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NIH Retiring 86% Of Research Chimps

(ANIMAL RESEARCH) In a move that would nearly put an end to government research on chimpanzees as soon as this March, the National Institutes of Health (NIH) is proposing to retire all but 50 of the remaining 360 chimpanzees currently being used for federally funded research. The panel has recommended phasing out all current biomedical research grants involving research chimps, banning chimpanzee breeding, and retiring the chimps to sanctuaries such as Chimp Haven—the only sanctuary that receives government funding to care for government owned chimps. Read on to learn more about this victory and, while the NIH is currently accepting public comments on the matter, be sure to make your voice heard. — Global Animal
chimpanzees retired from research

Photo Credit: via Ecorazzi.com

ABC News, Barbara Schmitt

Chimp Haven, outside Shreveport, La., welcomed seven research chimpanzees into their new home, a move that came on the heels of an NIH proposal that recommends all but 50 of the 360 chimpanzees currently being used in federally funded research be retired.

The recommendation would effectively end most biomedical research projects in the U.S. that involve chimpanzees. The remaining colony of 50 chimps would primarily be used for behavioral research.

The National Institutes of Health formed the committee following a 2011 report from the Institute of Medicine that found most biomedical research involving chimps was unnecessary. The committee also suggests major cuts to grants for studying chimps in laboratories, as well as ceasing to breed them for research, and it sets a high bar for research involving the remaining chimps.

The recommendations were celebrated by animal rights groups that have made efforts to put an end to animal testing. “We’re certainly pleased that the United States has finally joined the rest of the world in ending the national disgrace that is the experimentation on chimpanzees,” said Justin Goodman, director of laboratory investigations for the People for the Ethical Treatment of Animals.

Chimpanzees probe a new termite mound with sticks. Photo Credit: Chimp Haven

Chimpanzees probe a new termite mound with sticks. Photo Credit: Chimp Haven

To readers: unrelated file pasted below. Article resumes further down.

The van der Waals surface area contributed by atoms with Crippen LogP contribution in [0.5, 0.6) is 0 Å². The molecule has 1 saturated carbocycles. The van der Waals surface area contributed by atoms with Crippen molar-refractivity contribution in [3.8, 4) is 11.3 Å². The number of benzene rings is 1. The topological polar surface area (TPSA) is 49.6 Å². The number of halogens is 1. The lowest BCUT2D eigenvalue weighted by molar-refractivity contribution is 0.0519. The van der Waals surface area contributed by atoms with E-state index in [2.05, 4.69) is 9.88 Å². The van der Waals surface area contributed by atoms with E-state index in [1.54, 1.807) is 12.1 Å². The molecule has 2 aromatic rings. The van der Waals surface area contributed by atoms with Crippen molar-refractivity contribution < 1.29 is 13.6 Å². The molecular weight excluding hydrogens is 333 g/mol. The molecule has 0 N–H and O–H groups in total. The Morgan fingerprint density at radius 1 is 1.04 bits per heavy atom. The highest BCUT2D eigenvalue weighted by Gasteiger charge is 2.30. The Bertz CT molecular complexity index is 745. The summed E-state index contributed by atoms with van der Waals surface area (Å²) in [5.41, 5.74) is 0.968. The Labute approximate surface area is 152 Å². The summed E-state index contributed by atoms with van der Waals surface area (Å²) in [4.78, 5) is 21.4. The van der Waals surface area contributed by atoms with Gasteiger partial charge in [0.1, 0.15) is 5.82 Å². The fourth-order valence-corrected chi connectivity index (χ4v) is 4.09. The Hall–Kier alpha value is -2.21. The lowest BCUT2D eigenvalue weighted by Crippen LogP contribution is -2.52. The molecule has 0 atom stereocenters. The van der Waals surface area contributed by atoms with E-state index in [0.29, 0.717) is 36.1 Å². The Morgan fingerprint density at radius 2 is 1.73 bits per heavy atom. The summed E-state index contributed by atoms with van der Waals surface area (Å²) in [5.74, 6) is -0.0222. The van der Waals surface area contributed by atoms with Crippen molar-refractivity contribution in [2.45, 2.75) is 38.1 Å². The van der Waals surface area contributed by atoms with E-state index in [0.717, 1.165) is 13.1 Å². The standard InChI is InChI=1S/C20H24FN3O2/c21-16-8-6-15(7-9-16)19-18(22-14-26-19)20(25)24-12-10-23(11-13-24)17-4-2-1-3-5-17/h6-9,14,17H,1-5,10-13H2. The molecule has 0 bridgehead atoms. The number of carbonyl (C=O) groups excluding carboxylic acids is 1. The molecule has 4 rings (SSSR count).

The recommendations are now in a procedural stage that allows for public comment during the next 60 days, at the end of which the NIH director will make an announcement on whether the government agency will implement the changes.

In the meantime, Chimp Haven, the only federally approved animal retirement sanctuary in the country, is preparing for the announcement, expected some time in March. The haven is already caring for 109 retired federally owned chimps, and officials there are proceeding under the assumption the NIH will implement the recommendation.

“If there are more chimpanzees the government deems ready for retirement, we are thrilled to have the opportunity to be able to take them in and take care of them and give them the humane care that they deserve,” Karen Allen, Chimp Haven’s national advancement director, told ABC News.

The move to end most research projects using chimpanzees will have limited to no impact on bio medical research according to the NIH CoC. At a press conference yesterday, the group’s co-chair, Dr. Daniel Geschwind, noted there are “…other animal models and other ways of doing the studies that might be more efficient, that wouldn’t require the chimpanzees.”

The seven chimps that arrived today join 109 federally owned chimps that already call Chimp Haven home. Under its contract with the government, Chimp Haven is responsible for 25% of costs associated with caring for retired chimps and is currently raising $2.5 million to meet that demand. The government is responsible for the other 75%; it’s unclear where the NIH will get those funds if the proposal is implemented.

More ABC News: http://abcnews.go.com/Health/nih-recommends-retiring-chimpanzees-federally-funded-research/

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One Response to NIH Retiring 86% Of Research Chimps

  1. Avatar of Kat Parker
    Kat Parker January 26, 2013 at 11:10 am #

    Good for the chimpanzees, for sure, but I foresee a bad moon on the rise for other enslaved animal prisoners and future victims of these whitecoat “legal and federally funded” terrorists who must now “replace the chimps” and take up the void left in these depraved human monsters’ never-ending hunger for more federal money aka senseless, unnecessary cruel “experiments”. So, they will be replaced by MORE of what this organization, NIH, has self-proclaimed to be the next animal in their chain of what’s dispensable and further from human.
    If you thought they would just cease to do the “experiments” they once did on chimps, think again. It is all about the money to them, and they will continue to spend it on anything they can, i.e. other animals. They will just use a different kind of primate, perhaps double, or triple their orders of bred to torture beagles, the next time, or born to suffer and die felines. I wager the same number of animals’ lives will be wasted as before. Just that chimpanzee’s good fortune now equates to the serious misfortunes of other animals, in reality; After all, other animal models will be more efficient, less costly. I am sure in their eyes [the “researchers”] it is win-win. (Uuuugghhh!!!!!)

    “The move to end most research projects using chimpanzees will have limited to no impact on bio medical research according to the NIH CoC. At a press conference yesterday, the group’s co-chair, Dr. Daniel Geschwind, noted there are “…other animal models and other ways of doing the studies that might be more efficient, that wouldn’t require the chimpanzees.”